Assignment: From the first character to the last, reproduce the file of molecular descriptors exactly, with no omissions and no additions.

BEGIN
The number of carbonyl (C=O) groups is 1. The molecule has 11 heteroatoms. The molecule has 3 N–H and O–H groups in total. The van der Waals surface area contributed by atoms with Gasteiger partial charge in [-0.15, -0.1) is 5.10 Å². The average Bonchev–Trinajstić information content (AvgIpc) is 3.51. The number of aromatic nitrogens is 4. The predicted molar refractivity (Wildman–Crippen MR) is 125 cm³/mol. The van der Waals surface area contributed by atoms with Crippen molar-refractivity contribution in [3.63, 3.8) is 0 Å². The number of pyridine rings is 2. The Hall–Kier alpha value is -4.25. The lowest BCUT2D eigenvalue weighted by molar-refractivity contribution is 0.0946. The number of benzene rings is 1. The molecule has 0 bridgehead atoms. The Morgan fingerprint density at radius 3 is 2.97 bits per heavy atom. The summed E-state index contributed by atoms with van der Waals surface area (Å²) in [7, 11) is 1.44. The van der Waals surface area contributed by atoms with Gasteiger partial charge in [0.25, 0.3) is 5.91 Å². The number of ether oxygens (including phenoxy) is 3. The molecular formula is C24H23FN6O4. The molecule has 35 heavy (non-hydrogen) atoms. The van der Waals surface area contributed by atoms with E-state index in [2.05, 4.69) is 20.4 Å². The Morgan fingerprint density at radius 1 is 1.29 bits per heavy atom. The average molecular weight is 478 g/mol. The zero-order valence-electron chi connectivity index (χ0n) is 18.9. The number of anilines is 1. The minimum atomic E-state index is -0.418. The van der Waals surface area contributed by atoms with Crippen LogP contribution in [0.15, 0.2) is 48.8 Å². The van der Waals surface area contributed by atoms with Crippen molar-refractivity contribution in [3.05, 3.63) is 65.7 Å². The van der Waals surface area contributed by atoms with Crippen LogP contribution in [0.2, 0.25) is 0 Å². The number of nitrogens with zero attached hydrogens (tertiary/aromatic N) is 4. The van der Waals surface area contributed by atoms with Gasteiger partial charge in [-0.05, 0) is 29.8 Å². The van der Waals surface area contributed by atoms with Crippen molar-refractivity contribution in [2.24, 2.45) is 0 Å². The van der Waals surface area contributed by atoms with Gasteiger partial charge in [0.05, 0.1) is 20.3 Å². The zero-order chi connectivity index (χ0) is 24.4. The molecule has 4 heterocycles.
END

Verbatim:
The number of carbonyl (C=O) groups is 1. The molecule has 11 heteroatoms. The molecule has 3 N–H and O–H groups in total. The van der Waals surface area contributed by atoms with Gasteiger partial charge in [-0.15, -0.1) is 5.10 Å². The average Bonchev–Trinajstić information content (AvgIpc) is 3.51. The number of aromatic nitrogens is 4. The predicted molar refractivity (Wildman–Crippen MR) is 125 cm³/mol. The van der Waals surface area contributed by atoms with Crippen molar-refractivity contribution in [3.63, 3.8) is 0 Å². The number of pyridine rings is 2. The Hall–Kier alpha value is -4.25. The lowest BCUT2D eigenvalue weighted by molar-refractivity contribution is 0.0946. The number of benzene rings is 1. The molecule has 0 bridgehead atoms. The Morgan fingerprint density at radius 3 is 2.97 bits per heavy atom. The summed E-state index contributed by atoms with van der Waals surface area (Å²) in [7, 11) is 1.44. The van der Waals surface area contributed by atoms with Gasteiger partial charge in [0.25, 0.3) is 5.91 Å². The number of ether oxygens (including phenoxy) is 3. The molecular formula is C24H23FN6O4. The molecule has 35 heavy (non-hydrogen) atoms. The van der Waals surface area contributed by atoms with E-state index in [2.05, 4.69) is 20.4 Å². The Morgan fingerprint density at radius 1 is 1.29 bits per heavy atom. The average molecular weight is 478 g/mol. The zero-order valence-electron chi connectivity index (χ0n) is 18.9. The number of anilines is 1. The minimum atomic E-state index is -0.418. The van der Waals surface area contributed by atoms with Crippen LogP contribution in [0.15, 0.2) is 48.8 Å². The van der Waals surface area contributed by atoms with Crippen molar-refractivity contribution in [3.05, 3.63) is 65.7 Å². The van der Waals surface area contributed by atoms with Crippen LogP contribution in [0.2, 0.25) is 0 Å². The number of nitrogens with zero attached hydrogens (tertiary/aromatic N) is 4. The van der Waals surface area contributed by atoms with Gasteiger partial charge in [-0.05, 0) is 29.8 Å². The van der Waals surface area contributed by atoms with Crippen molar-refractivity contribution in [2.24, 2.45) is 0 Å². The van der Waals surface area contributed by atoms with Gasteiger partial charge in [0.05, 0.1) is 20.3 Å². The zero-order chi connectivity index (χ0) is 24.4. The molecule has 4 heterocycles.